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  • David Flowers

A Body of Broken Bones, prt. 1


All over the face of the earth the avarice and lust of men and women breed unceasing divisions among them, and the wounds that tear them from union with one another widen and open out into huge wars. Murder, massacres, revolution, hatred, the slaughter and torture of the bodies and souls of men and women, the destruction of cities by fire, the starvation of millions, the annihilation of populations and finally the cosmic inhumanity of atomic war: Christ is massacred in His members, torn limb from limb; God is murdered in men and women. The history of the world, with the material destruction of cities and nations and people,. expresses the interior division that tyrannizes the souls of all men and women, and even of the saints. Even the innocent, even those in whom Christ lives by love, even those who want with their whole heart to love one another, remain divided and separate… As long as we are on earth, the love that unites us will bring us suffering by our very contact with one another, because this love is the resetting of a Body of broken bones. Even saints cannot live with saints on this earth without some anguish, without some pain at the differences that come between them. There are two things which men and women can do about the pain of disunion with other men and women. They can love or they can hate. Hatred recoils from the sacrifice and the sorrow that are the price of this resetting of bones. It refuses the pain of reunion. There is in every weak, lost and isolated member of the human race an agony of hatred born of their own helplessness, their own isolation. Hatred is the sign and the expression of loneliness, of unworthiness, or insufficiency. And in so far as each of us is lonely, is unworthy, each one hates him/herself. Some of us are aware of this self-hatred, and because of it we reproach ourselves and punish ourselves needlessly. [But] punishment cannot cure the feeling that we are unworthy. There is nothing we can do about it as long as we feel that we are isolated, insufficient, helpless, alone. Others, who are less conscious of their own self-hatred, realize it in a different form by projecting it onto others. There is a proud and self-confident hate, strong and cruel, which enjoys the pleasure of hating, for it is directed outward to the unworthiness of the another. But this strong and happy hate does not realize that like all hate, it destroys and consumes the [one] that hates, and not the object that is hated. Hate in any form is self-destructive, and even when it triumphs physically it triumphs in its own spiritual ruin. Strong hate, the hate that takes joy in hating, is strong because it does not believe itself to be unworthy and alone. It feels the support of a justifying God, of an idol of war, an avenging and destroying spirit. From such blood-drinking gods the human race was once liberated, with great toil and terrible sorrow, by the death of a God Who delivered Himself to the Cross and suffered the pathological cruelty of His own creatures out of pity for them. In conquering death He opened their eyes to the reality of a love which asks no questions about worthiness, a love which overcomes hatred and destroys death. But men and women have now come to reject this divine revelation of pardon, and they are consequently returning to the old war gods, the gods that insatiably drink the blood and eat the flesh of men and women. It is easier to serve the hate gods because they thrive on the worship of collective fanaticism. To serve the hate gods, one has only to be blinded by collective passion. To serve the God of Love, one must be free, one must face the terrible responsibility to love in spite of all unworthiness, whether in oneself or in one’s neighbor.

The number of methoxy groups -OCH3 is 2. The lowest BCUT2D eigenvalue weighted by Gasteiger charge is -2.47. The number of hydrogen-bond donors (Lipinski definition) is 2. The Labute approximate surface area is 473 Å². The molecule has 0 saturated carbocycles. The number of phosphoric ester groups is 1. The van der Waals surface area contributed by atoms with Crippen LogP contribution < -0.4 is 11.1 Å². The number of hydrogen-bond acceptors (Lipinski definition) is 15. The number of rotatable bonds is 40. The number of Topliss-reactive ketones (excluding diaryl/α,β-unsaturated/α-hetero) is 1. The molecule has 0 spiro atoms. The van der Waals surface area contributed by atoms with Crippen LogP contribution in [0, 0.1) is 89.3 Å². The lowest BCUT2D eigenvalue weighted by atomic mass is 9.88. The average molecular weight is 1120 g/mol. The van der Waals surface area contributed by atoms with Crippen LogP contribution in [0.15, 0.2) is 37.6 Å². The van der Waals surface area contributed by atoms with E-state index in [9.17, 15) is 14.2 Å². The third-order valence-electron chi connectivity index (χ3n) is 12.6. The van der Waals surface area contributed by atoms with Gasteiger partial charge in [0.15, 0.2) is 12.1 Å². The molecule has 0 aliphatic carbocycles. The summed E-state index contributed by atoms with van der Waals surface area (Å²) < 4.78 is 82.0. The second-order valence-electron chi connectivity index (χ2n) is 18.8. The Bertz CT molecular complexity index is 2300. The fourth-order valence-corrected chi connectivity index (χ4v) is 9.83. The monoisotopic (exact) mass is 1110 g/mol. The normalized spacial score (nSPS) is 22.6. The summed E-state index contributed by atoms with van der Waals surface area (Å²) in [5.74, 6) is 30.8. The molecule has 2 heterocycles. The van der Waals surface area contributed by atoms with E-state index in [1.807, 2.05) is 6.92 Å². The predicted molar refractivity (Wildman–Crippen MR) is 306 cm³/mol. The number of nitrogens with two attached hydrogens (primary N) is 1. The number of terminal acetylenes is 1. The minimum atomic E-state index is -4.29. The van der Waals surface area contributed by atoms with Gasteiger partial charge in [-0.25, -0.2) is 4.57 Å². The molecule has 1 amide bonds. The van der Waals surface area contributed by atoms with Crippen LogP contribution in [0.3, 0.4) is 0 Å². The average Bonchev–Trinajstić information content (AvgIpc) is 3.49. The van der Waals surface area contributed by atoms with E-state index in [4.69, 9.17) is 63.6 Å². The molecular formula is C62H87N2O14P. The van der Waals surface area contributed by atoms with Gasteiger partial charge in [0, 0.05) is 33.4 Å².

From Thomas Merton’s New Seeds of Contemplation, ch. 4 (pp. 71-74)

#freedom #hate #love #selfloathing

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